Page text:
Interestingly, the bisacetonitrile complex 2 was capable of catalytically activating propargylic alcohols in order to produce the corresponding aldehydes through a Meyer–Schuster rearrangement, instead of the expected organometallic derivative (Scheme 1). The mechanism proposed for the reaction involved the initial formation of a vinylidene complex which underwent an intramolecular nucleophilic addition of the hydroxo group to the α-carbon of the vinylidene [10]. This mechanism excluded the formation of an allenylidene complex and, therefore, hampered the nucleophilic attack of methanol to form methoxy(alkenyl)carbenes.
The reactivity of complex 3 towards strong bases and amines was studied. Thus, an excess of KOtBu deprotonated the alkenyl moiety leading to the neutral methoxyallenyl complex [IrCp*Cl{C(OMe)=C=CPh2}(PPh2Me)] (5) (Scheme 2). This reaction is reversible, and the addition of HBF4 regenerated cation complex 3 [9]. On the other hand, reactivity with amines did not provide the expected results. It is known that primary or secondary amines can react with alkoxycarbenes to provide aminocarbenes through an aminolysis reaction [11,12,13]. However, this reaction only took place when an aqueous ammonia solution was used and the aminocarbene complex [IrCp*Cl{=C(NH2)CH=CPh2}(PPh2Me)]PF6 (6) could be isolated (Scheme 2). Instead, reactivity with amines underwent a heterolytic cleavage of the carbon(sp3)-oxygen bond to generate the acyl complex [IrCp*Cl{C(O)CH=CPh2}(PPh2Me)] (7) and the release of a mixture of methylammonium salts (Scheme 2) [9]. DFT calculations were performed in order to explain the different reactivity, and the presence of an equilibrium between electronic, steric and cooperative effects was revealed [14]. Calculations showed that the aminolysis reaction is not the dominant reaction with these particular alkoxycarbene complexes.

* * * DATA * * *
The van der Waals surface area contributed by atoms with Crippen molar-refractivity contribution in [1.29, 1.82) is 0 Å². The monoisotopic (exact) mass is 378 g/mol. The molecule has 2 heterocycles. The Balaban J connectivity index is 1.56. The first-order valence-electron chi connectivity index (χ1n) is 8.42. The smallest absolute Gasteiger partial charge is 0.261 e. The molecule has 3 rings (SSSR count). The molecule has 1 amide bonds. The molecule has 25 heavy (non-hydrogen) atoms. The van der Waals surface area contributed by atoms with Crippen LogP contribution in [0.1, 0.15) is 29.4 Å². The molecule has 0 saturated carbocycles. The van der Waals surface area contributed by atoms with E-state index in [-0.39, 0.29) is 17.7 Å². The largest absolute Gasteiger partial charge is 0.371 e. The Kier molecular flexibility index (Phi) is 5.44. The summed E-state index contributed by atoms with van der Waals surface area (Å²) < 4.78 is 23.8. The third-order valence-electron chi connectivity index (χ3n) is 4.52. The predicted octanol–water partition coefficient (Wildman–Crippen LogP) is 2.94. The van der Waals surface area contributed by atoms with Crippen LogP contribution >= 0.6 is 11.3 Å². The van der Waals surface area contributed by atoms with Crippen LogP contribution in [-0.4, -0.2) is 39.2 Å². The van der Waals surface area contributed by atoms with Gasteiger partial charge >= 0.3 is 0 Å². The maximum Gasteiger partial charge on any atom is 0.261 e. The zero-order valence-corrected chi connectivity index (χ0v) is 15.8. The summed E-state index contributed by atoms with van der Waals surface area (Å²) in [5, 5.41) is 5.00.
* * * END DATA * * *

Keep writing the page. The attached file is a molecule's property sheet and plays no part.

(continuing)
3. Iridanaphthalene Complex and Its Evolution

Besides the unexpected chemistry displayed by complex 3 towards amines, the complexes [IrCp*Cl{=C(OMe)CH=CPh2}(L)]PF6 (L = PPh2Me (3), PMe3 (8)) [15] have been proved to be active towards orthomethalation of a phenyl substituent of the methoxy(alkenyl)carbene ligand. Thus, abstraction of the chlorido ligand, in complexes 3 and 8, by addition of a silver salt, promoted the intramolecular C–H bond activation of a phenyl substituent of the carbene ligand, leading to the formation of a new Ir–C bond resulting in two new iridanaphthalene complexes, 9 and 10, respectively, bearing a phenyl substituent in the iridanaphthalene moiety (Scheme 3) [16].
Complexes 9 and 10 represented the third example of metallanaphthalene complexes described, and the second with iridium as the transition metal [17,18]. Previously, Paneque et al. had reported the synthesis of the first iridanaphthalene complex through an oxidative ring contraction reaction of a benzannelated iridacycloheptatriene complex [18]. The X-ray structure of complexes 9·BPh4, 10 and 10·BPh4 present C–C distances between 1.35 and 1.47 Å, comparing well with those of naphthalene, suggesting that the delocalized π-bonding extends over both rings. In these structures, the iridium atom is displaced from the nearly co-planar carbon atoms by 0.066(5) and 0.176(9) Å for 9·BPh4 and 10·BPh4, respectively [16]. The values of the iridanaphthalene complexes with BPh4 as counteranion are significantly smaller than those reported in the literature on other iridanaphthalene complexes, which are very similar to the value observed for 10 (0.689(5) Å) [18,19].
In the study of metallaaromatic complexes, X-ray diffraction and NMR spectroscopy are the most widely used techniques, as they provide information about the structure and nature of these complexes [20]. In complexes 9 and 10, two features are determined in order to confirm the formation of the cycle: (i) the absence of the proton resonance of the activated C–H bond in the 1H NMR spectra, and; (ii) the deshielding together with the C,P coupling in the carbon resonance (δ 155 ppm, 2JC-P = 10 Hz) at the 13C{1H} NMR spectra when bonded to the iridium atom [16].